There’s an old story that makes me chuckle each time I tell it:
Once there were two men who formed a partnership. They built a small shed beside a busy road. They obtained a truck and drove it to a farmer’s field, where they purchased a truckload of melons for a dollar a melon. They drove the loaded truck to their shed by the road, where they sold their melons for a dollar a melon. They drove back to the farmer’s field and bought another truckload of melons for a dollar a melon. Transporting them to the roadside, they again sold them for a dollar a melon. As they drove back toward the farmer’s field to get another load, one partner said to the other, “We’re not making much money on this business, are we?” “No, we’re not,” his partner replied. “Do you think we need a bigger truck?”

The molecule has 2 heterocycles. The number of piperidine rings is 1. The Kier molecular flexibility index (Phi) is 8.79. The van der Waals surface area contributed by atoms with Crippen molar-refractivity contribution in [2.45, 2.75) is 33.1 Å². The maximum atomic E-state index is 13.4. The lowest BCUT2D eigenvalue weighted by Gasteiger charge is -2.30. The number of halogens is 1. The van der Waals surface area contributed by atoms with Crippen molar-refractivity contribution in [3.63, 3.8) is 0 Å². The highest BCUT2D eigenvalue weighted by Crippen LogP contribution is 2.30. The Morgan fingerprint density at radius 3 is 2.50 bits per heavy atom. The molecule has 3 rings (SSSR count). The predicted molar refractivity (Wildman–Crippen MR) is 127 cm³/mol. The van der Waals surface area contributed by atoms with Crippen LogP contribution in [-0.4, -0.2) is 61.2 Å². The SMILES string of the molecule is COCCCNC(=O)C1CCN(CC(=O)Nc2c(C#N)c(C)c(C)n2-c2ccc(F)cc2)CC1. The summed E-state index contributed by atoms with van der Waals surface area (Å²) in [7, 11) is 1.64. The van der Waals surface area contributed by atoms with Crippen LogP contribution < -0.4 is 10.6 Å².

My mantra has always been “invest smart.” That refers not only to what kind of investing you do, but who you invest with. When investing in a fund, you are delegating the day-to-day decisions to the fund manager. If the fund manager is lacking at all in competence or character, the investment is clearly not smart. Investing in trust deeds can be done in a responsible, low-risk manner, provided you have evaluated your fund manager and trust that he is savvy and honest enough to not obtain and sell dollar melons for a dollar.